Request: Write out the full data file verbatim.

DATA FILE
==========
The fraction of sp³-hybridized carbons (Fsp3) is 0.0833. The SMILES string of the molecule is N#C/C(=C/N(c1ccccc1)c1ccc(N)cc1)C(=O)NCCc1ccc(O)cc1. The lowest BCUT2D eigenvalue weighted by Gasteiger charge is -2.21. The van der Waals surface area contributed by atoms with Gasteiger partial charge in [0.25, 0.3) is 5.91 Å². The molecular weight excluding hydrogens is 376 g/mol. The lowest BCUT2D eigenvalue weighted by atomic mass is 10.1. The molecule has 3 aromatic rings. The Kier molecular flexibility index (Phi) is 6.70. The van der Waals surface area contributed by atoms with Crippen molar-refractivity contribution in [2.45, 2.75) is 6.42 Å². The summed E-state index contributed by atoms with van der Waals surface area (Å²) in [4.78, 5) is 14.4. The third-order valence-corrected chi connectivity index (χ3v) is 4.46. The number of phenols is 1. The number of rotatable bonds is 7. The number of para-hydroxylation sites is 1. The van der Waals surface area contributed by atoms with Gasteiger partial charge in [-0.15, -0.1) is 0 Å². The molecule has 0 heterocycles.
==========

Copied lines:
The fraction of sp³-hybridized carbons (Fsp3) is 0.0833. The SMILES string of the molecule is N#C/C(=C/N(c1ccccc1)c1ccc(N)cc1)C(=O)NCCc1ccc(O)cc1. The lowest BCUT2D eigenvalue weighted by Gasteiger charge is -2.21. The van der Waals surface area contributed by atoms with Gasteiger partial charge in [0.25, 0.3) is 5.91 Å². The molecular weight excluding hydrogens is 376 g/mol. The lowest BCUT2D eigenvalue weighted by atomic mass is 10.1. The molecule has 3 aromatic rings. The Kier molecular flexibility index (Phi) is 6.70. The van der Waals surface area contributed by atoms with Crippen molar-refractivity contribution in [2.45, 2.75) is 6.42 Å². The summed E-state index contributed by atoms with van der Waals surface area (Å²) in [4.78, 5) is 14.4. The third-order valence-corrected chi connectivity index (χ3v) is 4.46. The number of phenols is 1. The number of rotatable bonds is 7. The number of para-hydroxylation sites is 1. The van der Waals surface area contributed by atoms with Gasteiger partial charge in [-0.15, -0.1) is 0 Å². The molecule has 0 heterocycles.